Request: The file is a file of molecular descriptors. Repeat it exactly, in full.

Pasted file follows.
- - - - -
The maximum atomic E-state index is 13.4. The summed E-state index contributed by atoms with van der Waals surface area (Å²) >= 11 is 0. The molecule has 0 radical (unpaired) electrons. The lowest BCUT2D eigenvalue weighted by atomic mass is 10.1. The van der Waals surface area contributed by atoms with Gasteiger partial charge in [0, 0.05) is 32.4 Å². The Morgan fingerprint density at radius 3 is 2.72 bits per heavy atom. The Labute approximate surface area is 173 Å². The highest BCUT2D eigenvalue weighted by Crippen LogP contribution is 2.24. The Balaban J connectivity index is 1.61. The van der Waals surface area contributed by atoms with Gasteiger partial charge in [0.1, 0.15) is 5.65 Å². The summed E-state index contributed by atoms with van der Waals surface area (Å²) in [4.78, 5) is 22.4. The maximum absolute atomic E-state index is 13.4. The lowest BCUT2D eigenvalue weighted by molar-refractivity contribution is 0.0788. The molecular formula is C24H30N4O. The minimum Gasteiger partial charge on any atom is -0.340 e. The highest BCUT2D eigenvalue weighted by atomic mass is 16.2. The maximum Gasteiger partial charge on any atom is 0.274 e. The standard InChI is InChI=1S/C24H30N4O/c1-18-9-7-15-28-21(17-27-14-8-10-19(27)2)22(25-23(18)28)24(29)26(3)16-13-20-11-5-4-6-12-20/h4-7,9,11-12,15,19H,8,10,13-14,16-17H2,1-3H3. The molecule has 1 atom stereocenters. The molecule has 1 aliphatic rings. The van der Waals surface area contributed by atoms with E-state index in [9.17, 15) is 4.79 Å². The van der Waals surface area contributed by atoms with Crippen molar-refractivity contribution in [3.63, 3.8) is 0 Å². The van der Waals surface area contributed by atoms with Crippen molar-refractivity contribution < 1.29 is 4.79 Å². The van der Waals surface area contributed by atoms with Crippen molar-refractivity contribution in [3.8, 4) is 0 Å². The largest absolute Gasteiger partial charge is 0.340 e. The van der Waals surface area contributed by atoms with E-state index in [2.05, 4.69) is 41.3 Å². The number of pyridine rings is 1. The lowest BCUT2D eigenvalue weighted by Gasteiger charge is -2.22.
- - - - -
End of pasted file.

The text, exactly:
The maximum atomic E-state index is 13.4. The summed E-state index contributed by atoms with van der Waals surface area (Å²) >= 11 is 0. The molecule has 0 radical (unpaired) electrons. The lowest BCUT2D eigenvalue weighted by atomic mass is 10.1. The van der Waals surface area contributed by atoms with Gasteiger partial charge in [0, 0.05) is 32.4 Å². The Morgan fingerprint density at radius 3 is 2.72 bits per heavy atom. The Labute approximate surface area is 173 Å². The highest BCUT2D eigenvalue weighted by Crippen LogP contribution is 2.24. The Balaban J connectivity index is 1.61. The van der Waals surface area contributed by atoms with Gasteiger partial charge in [0.1, 0.15) is 5.65 Å². The summed E-state index contributed by atoms with van der Waals surface area (Å²) in [4.78, 5) is 22.4. The maximum absolute atomic E-state index is 13.4. The lowest BCUT2D eigenvalue weighted by molar-refractivity contribution is 0.0788. The molecular formula is C24H30N4O. The minimum Gasteiger partial charge on any atom is -0.340 e. The highest BCUT2D eigenvalue weighted by atomic mass is 16.2. The maximum Gasteiger partial charge on any atom is 0.274 e. The standard InChI is InChI=1S/C24H30N4O/c1-18-9-7-15-28-21(17-27-14-8-10-19(27)2)22(25-23(18)28)24(29)26(3)16-13-20-11-5-4-6-12-20/h4-7,9,11-12,15,19H,8,10,13-14,16-17H2,1-3H3. The molecule has 1 atom stereocenters. The molecule has 1 aliphatic rings. The van der Waals surface area contributed by atoms with E-state index in [9.17, 15) is 4.79 Å². The van der Waals surface area contributed by atoms with Crippen molar-refractivity contribution in [3.63, 3.8) is 0 Å². The van der Waals surface area contributed by atoms with Crippen molar-refractivity contribution < 1.29 is 4.79 Å². The van der Waals surface area contributed by atoms with Crippen molar-refractivity contribution in [3.8, 4) is 0 Å². The largest absolute Gasteiger partial charge is 0.340 e. The van der Waals surface area contributed by atoms with E-state index in [2.05, 4.69) is 41.3 Å². The number of pyridine rings is 1. The lowest BCUT2D eigenvalue weighted by Gasteiger charge is -2.22.